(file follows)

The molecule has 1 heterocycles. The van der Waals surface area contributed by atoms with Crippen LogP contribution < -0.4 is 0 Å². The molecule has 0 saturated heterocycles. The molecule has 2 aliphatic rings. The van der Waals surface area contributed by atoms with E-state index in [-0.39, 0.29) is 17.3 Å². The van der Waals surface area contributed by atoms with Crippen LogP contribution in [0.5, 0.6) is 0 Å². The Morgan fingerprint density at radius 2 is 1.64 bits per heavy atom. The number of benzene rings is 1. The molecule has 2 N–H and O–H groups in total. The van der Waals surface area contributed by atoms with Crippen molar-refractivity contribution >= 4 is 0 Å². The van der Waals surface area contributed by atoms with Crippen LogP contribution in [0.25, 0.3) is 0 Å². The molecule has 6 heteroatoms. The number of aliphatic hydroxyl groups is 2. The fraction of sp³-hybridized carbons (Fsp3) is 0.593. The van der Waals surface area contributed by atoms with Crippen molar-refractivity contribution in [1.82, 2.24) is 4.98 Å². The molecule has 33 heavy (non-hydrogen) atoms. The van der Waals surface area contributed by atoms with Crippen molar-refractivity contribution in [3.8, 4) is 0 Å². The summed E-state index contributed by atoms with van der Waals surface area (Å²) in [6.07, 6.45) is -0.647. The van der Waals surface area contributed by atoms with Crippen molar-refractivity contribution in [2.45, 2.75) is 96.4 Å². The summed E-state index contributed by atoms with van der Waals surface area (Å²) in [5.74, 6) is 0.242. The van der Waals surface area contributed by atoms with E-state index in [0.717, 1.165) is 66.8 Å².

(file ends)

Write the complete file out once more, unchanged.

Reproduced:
The molecule has 1 heterocycles. The van der Waals surface area contributed by atoms with Crippen LogP contribution < -0.4 is 0 Å². The molecule has 0 saturated heterocycles. The molecule has 2 aliphatic rings. The van der Waals surface area contributed by atoms with E-state index in [-0.39, 0.29) is 17.3 Å². The van der Waals surface area contributed by atoms with Crippen LogP contribution in [0.5, 0.6) is 0 Å². The Morgan fingerprint density at radius 2 is 1.64 bits per heavy atom. The number of benzene rings is 1. The molecule has 2 N–H and O–H groups in total. The van der Waals surface area contributed by atoms with Crippen molar-refractivity contribution >= 4 is 0 Å². The van der Waals surface area contributed by atoms with Crippen LogP contribution in [0.25, 0.3) is 0 Å². The molecule has 6 heteroatoms. The number of aliphatic hydroxyl groups is 2. The fraction of sp³-hybridized carbons (Fsp3) is 0.593. The van der Waals surface area contributed by atoms with Crippen molar-refractivity contribution in [1.82, 2.24) is 4.98 Å². The molecule has 33 heavy (non-hydrogen) atoms. The van der Waals surface area contributed by atoms with Crippen molar-refractivity contribution in [3.8, 4) is 0 Å². The summed E-state index contributed by atoms with van der Waals surface area (Å²) in [6.07, 6.45) is -0.647. The van der Waals surface area contributed by atoms with Crippen molar-refractivity contribution in [2.45, 2.75) is 96.4 Å². The summed E-state index contributed by atoms with van der Waals surface area (Å²) in [5.74, 6) is 0.242. The van der Waals surface area contributed by atoms with E-state index in [0.717, 1.165) is 66.8 Å².